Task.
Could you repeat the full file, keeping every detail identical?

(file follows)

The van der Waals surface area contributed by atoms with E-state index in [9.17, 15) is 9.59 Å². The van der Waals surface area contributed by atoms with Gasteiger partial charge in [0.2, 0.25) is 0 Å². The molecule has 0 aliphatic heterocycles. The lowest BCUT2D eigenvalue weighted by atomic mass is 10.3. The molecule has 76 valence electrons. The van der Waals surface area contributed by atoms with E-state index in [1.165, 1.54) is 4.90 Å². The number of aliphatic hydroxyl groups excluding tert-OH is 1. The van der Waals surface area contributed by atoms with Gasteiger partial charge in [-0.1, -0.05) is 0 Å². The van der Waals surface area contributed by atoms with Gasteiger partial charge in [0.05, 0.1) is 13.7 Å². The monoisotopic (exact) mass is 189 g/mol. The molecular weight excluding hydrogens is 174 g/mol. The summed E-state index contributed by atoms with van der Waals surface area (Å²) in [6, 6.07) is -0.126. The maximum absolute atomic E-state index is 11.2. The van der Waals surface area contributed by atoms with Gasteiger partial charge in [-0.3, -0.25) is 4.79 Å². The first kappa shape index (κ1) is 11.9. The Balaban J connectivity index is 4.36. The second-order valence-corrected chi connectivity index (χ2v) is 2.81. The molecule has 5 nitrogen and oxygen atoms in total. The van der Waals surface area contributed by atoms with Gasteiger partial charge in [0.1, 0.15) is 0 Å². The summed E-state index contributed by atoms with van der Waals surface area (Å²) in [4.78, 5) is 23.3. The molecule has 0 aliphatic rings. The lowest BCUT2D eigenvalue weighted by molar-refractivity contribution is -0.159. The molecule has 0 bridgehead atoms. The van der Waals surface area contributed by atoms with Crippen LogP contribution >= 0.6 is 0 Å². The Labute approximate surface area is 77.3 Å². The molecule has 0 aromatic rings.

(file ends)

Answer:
The van der Waals surface area contributed by atoms with E-state index in [9.17, 15) is 9.59 Å². The van der Waals surface area contributed by atoms with Gasteiger partial charge in [0.2, 0.25) is 0 Å². The molecule has 0 aliphatic heterocycles. The lowest BCUT2D eigenvalue weighted by atomic mass is 10.3. The molecule has 76 valence electrons. The van der Waals surface area contributed by atoms with E-state index in [1.165, 1.54) is 4.90 Å². The number of aliphatic hydroxyl groups excluding tert-OH is 1. The van der Waals surface area contributed by atoms with Gasteiger partial charge in [-0.1, -0.05) is 0 Å². The van der Waals surface area contributed by atoms with Gasteiger partial charge in [0.05, 0.1) is 13.7 Å². The monoisotopic (exact) mass is 189 g/mol. The molecular weight excluding hydrogens is 174 g/mol. The summed E-state index contributed by atoms with van der Waals surface area (Å²) in [6, 6.07) is -0.126. The maximum absolute atomic E-state index is 11.2. The van der Waals surface area contributed by atoms with Gasteiger partial charge in [-0.3, -0.25) is 4.79 Å². The first kappa shape index (κ1) is 11.9. The Balaban J connectivity index is 4.36. The second-order valence-corrected chi connectivity index (χ2v) is 2.81. The molecule has 5 nitrogen and oxygen atoms in total. The van der Waals surface area contributed by atoms with Gasteiger partial charge in [0.1, 0.15) is 0 Å². The summed E-state index contributed by atoms with van der Waals surface area (Å²) in [4.78, 5) is 23.3. The molecule has 0 aliphatic rings. The lowest BCUT2D eigenvalue weighted by molar-refractivity contribution is -0.159. The molecule has 0 bridgehead atoms. The van der Waals surface area contributed by atoms with Crippen LogP contribution >= 0.6 is 0 Å². The Labute approximate surface area is 77.3 Å². The molecule has 0 aromatic rings.